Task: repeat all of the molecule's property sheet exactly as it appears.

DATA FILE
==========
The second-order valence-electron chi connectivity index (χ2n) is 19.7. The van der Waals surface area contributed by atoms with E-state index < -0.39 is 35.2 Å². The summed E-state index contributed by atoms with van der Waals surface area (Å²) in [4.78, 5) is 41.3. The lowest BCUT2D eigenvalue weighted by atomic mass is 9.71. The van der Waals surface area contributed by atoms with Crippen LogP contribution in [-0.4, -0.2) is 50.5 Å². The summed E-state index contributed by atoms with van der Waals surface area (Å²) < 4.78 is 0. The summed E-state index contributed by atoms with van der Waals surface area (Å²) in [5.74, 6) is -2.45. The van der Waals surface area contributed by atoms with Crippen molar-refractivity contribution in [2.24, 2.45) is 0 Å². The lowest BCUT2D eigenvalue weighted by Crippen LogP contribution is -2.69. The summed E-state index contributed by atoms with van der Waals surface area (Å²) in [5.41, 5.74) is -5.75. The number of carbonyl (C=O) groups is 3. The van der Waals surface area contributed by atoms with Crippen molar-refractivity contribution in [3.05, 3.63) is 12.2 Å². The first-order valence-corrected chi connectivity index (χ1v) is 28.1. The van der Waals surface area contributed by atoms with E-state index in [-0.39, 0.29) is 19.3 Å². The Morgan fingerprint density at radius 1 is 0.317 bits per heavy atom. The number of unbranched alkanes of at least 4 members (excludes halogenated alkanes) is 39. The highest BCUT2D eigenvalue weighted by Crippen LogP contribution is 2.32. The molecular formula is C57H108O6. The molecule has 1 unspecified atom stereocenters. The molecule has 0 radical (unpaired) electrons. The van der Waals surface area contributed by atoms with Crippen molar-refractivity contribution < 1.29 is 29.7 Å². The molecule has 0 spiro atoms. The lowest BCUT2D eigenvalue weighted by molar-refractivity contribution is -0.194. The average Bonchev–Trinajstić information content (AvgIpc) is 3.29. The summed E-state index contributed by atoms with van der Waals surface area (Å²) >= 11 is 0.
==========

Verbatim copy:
The second-order valence-electron chi connectivity index (χ2n) is 19.7. The van der Waals surface area contributed by atoms with E-state index < -0.39 is 35.2 Å². The summed E-state index contributed by atoms with van der Waals surface area (Å²) in [4.78, 5) is 41.3. The lowest BCUT2D eigenvalue weighted by atomic mass is 9.71. The van der Waals surface area contributed by atoms with Crippen LogP contribution in [-0.4, -0.2) is 50.5 Å². The summed E-state index contributed by atoms with van der Waals surface area (Å²) < 4.78 is 0. The summed E-state index contributed by atoms with van der Waals surface area (Å²) in [5.74, 6) is -2.45. The van der Waals surface area contributed by atoms with Crippen molar-refractivity contribution in [2.24, 2.45) is 0 Å². The lowest BCUT2D eigenvalue weighted by Crippen LogP contribution is -2.69. The summed E-state index contributed by atoms with van der Waals surface area (Å²) in [5.41, 5.74) is -5.75. The number of carbonyl (C=O) groups is 3. The van der Waals surface area contributed by atoms with Crippen molar-refractivity contribution in [3.05, 3.63) is 12.2 Å². The first-order valence-corrected chi connectivity index (χ1v) is 28.1. The van der Waals surface area contributed by atoms with E-state index in [-0.39, 0.29) is 19.3 Å². The Morgan fingerprint density at radius 1 is 0.317 bits per heavy atom. The number of unbranched alkanes of at least 4 members (excludes halogenated alkanes) is 39. The highest BCUT2D eigenvalue weighted by Crippen LogP contribution is 2.32. The molecular formula is C57H108O6. The molecule has 1 unspecified atom stereocenters. The molecule has 0 radical (unpaired) electrons. The van der Waals surface area contributed by atoms with Crippen molar-refractivity contribution < 1.29 is 29.7 Å². The molecule has 0 spiro atoms. The lowest BCUT2D eigenvalue weighted by molar-refractivity contribution is -0.194. The average Bonchev–Trinajstić information content (AvgIpc) is 3.29. The summed E-state index contributed by atoms with van der Waals surface area (Å²) >= 11 is 0.